Hell, if you put the same time into talking to girls that you did playing WoW, you'd probably have sex, which is better than a +1 sword of compensatingforsomethingosity.

        The fact that you posting on /. in an submission under games makes the above statement ring hollow.

    • by Sleepy (4551)

      Damn. You'd have enough time to brew beer, from scratch (crushed grains). That's one of my hobbies, and I never have enough time for it.

      All I can say is I am glad Fallout 3 is not a MMORPG.

  • by BadAnalogyGuy (945258) <BadAnalogyGuy@gmail.com> on Thursday May 28, 2009 @04:45AM (#28120937)

    There is a pretty funny theory that the vast majority of WoW players are well-respected professionals who play the game in their free time. Through the playing of WoW, they not only practice their leadership skills, but also organizational skills and planning skills. The idea is that the game reinforces and promotes cooperative game play while preserving a fun environment.

    But we all know the truth. It's 30 year old lardballs who still live with their parents that play this game. The lack of friends and human companionship drives them to seek out online communities where they can be accepted as who they portray themselves as rather than for who they, unfortunately, are. Seeking companionship is one of the most primal of human urges.

    I don't know how you can say the game is addictive, in that sense. I'm not addicted to breathing or eating, but I'd die without doing either of those. We are talking about something very close to the core of being a human, not a dependency developed through repeated exposure.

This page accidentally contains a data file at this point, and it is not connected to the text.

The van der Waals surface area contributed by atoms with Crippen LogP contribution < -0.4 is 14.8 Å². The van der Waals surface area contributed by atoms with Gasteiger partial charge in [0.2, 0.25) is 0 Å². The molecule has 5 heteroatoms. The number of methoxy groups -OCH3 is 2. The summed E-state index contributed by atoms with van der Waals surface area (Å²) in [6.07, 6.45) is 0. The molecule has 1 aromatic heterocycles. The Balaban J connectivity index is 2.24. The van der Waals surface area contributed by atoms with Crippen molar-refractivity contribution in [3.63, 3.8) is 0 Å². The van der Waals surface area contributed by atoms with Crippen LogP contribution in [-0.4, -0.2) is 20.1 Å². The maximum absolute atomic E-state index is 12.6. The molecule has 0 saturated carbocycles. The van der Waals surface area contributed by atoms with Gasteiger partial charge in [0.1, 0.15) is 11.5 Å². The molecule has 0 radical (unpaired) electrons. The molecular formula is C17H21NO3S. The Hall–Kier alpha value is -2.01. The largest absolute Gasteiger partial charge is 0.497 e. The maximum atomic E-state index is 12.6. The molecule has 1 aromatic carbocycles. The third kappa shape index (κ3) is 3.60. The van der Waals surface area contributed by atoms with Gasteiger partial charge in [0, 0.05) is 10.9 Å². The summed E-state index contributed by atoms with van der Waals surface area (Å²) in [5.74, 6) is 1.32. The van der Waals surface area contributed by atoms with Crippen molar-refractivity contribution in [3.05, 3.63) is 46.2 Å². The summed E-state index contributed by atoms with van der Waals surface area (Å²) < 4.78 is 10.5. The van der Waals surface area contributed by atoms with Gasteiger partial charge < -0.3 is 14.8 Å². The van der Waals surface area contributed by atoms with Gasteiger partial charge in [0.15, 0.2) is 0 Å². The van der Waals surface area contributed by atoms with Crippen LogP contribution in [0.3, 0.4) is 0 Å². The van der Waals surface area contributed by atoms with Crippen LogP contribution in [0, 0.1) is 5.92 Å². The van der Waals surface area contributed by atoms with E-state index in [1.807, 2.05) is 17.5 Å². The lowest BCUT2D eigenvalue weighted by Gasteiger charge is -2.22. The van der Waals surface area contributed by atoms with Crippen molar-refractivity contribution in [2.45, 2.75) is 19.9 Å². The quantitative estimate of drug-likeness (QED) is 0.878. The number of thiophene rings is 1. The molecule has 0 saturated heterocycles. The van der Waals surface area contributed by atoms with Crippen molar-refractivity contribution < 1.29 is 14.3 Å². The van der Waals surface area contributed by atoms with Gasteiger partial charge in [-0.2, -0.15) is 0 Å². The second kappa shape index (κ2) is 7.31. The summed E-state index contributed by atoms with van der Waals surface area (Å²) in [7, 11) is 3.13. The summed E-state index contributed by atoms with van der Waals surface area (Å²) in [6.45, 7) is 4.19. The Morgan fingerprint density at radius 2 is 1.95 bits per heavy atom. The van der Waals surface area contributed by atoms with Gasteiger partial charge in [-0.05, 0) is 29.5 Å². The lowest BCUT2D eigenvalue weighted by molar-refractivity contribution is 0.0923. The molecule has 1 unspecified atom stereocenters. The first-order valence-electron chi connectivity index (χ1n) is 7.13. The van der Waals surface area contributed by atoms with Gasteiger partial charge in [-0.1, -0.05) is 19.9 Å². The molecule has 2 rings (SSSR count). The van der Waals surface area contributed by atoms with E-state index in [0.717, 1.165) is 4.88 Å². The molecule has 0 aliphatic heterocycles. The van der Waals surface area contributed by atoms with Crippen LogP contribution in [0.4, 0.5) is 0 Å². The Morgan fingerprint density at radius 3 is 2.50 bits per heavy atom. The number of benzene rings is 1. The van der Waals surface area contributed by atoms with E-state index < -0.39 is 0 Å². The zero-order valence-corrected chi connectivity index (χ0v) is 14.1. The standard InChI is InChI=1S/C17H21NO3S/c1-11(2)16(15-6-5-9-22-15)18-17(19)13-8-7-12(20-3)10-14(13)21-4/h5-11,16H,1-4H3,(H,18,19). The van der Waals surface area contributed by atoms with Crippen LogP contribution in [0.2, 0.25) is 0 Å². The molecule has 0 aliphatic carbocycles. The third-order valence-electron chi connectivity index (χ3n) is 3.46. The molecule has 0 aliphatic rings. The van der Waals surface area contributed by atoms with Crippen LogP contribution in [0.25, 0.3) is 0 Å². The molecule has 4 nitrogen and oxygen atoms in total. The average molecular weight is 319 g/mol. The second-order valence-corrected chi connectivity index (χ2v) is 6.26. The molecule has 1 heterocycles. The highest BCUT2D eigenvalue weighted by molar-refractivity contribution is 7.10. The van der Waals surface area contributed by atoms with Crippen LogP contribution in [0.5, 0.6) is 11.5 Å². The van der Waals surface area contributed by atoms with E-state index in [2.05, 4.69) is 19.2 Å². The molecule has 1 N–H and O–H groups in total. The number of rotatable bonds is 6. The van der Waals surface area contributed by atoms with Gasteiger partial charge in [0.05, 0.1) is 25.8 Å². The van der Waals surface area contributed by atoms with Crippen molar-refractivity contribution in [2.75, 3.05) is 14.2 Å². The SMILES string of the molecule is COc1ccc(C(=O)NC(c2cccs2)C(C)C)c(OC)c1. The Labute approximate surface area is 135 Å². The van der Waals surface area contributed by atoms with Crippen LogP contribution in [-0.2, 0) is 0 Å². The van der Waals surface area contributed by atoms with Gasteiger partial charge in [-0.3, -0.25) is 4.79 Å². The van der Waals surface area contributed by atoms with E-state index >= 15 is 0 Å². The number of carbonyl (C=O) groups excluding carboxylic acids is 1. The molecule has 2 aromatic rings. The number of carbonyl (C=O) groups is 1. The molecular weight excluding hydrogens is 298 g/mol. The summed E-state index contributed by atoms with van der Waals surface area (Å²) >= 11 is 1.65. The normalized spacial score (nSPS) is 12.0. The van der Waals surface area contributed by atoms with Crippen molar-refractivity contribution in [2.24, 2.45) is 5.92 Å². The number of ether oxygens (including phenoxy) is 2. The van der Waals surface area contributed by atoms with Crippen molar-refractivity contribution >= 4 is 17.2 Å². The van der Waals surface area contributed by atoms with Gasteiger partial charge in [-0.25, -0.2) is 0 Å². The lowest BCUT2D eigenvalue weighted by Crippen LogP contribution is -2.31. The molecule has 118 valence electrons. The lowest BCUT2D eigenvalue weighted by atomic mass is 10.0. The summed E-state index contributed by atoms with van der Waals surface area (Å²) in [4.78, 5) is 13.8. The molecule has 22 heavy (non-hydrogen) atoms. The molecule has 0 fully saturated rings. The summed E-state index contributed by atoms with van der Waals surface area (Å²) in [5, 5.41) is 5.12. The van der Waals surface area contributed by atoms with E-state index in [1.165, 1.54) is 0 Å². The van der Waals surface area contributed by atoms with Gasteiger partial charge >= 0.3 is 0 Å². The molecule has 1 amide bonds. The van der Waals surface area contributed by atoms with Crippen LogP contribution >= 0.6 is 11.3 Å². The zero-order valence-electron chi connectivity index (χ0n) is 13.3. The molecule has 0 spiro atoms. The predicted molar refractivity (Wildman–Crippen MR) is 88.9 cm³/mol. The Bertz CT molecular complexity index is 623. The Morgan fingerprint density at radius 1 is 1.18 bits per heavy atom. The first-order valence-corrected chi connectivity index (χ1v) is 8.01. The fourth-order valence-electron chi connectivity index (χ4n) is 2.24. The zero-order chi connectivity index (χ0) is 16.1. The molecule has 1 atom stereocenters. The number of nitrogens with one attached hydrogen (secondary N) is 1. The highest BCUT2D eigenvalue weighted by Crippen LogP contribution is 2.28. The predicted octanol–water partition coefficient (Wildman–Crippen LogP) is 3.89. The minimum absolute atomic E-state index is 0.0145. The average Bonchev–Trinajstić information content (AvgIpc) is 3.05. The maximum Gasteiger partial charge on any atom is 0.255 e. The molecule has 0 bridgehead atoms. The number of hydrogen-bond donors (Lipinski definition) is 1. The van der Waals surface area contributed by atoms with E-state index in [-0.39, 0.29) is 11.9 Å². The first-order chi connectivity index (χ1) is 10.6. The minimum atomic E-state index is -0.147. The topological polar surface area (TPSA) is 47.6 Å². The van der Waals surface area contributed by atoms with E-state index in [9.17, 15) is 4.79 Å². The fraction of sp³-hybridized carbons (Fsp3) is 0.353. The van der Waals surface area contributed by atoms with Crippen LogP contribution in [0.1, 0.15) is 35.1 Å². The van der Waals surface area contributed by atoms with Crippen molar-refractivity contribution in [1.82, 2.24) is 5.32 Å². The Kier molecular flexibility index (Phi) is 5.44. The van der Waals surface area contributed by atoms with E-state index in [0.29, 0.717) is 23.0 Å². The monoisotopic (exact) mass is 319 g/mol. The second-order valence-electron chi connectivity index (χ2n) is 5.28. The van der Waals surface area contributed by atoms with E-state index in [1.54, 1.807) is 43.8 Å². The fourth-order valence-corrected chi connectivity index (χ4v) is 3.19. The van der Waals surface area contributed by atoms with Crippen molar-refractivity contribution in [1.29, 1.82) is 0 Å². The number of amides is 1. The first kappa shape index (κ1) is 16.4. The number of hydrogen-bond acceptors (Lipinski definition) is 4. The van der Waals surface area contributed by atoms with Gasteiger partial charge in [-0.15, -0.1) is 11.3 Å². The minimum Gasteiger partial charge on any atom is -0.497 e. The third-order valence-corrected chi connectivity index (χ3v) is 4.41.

• by geekmux (1040042) on Thursday May 28, 2009 @05:07AM (#28121079)

      ...Seeking companionship is one of the most primal of human urges.

      I don't know how you can say the game is addictive, in that sense. I'm not addicted to breathing or eating, but I'd die without doing either of those. We are talking about something very close to the core of being a human, not a dependency developed through repeated exposure.

      I think you summarized this quite nicely regarding the component of companionship within humans. However, is virtual companionship good for our race going forward? This may sound like a bad analogy (sorry, don't mean to take away anything from your UID ;-), but just how far away are we as a society from The Matrix? 20 years from now, will it absolutely be the norm to work out of our homes and become that same virtualized community, designing and creating from behind a computer screen, virtually representing ourselves in the corporate world? What if someone took the WoW engine and put an actual business behind it and started hiring on the basis that you would be represented within the company as your virtual self instead of a physical presence? If course, getting fired might take on a whole new twist, as your character gets killed by your e-boss.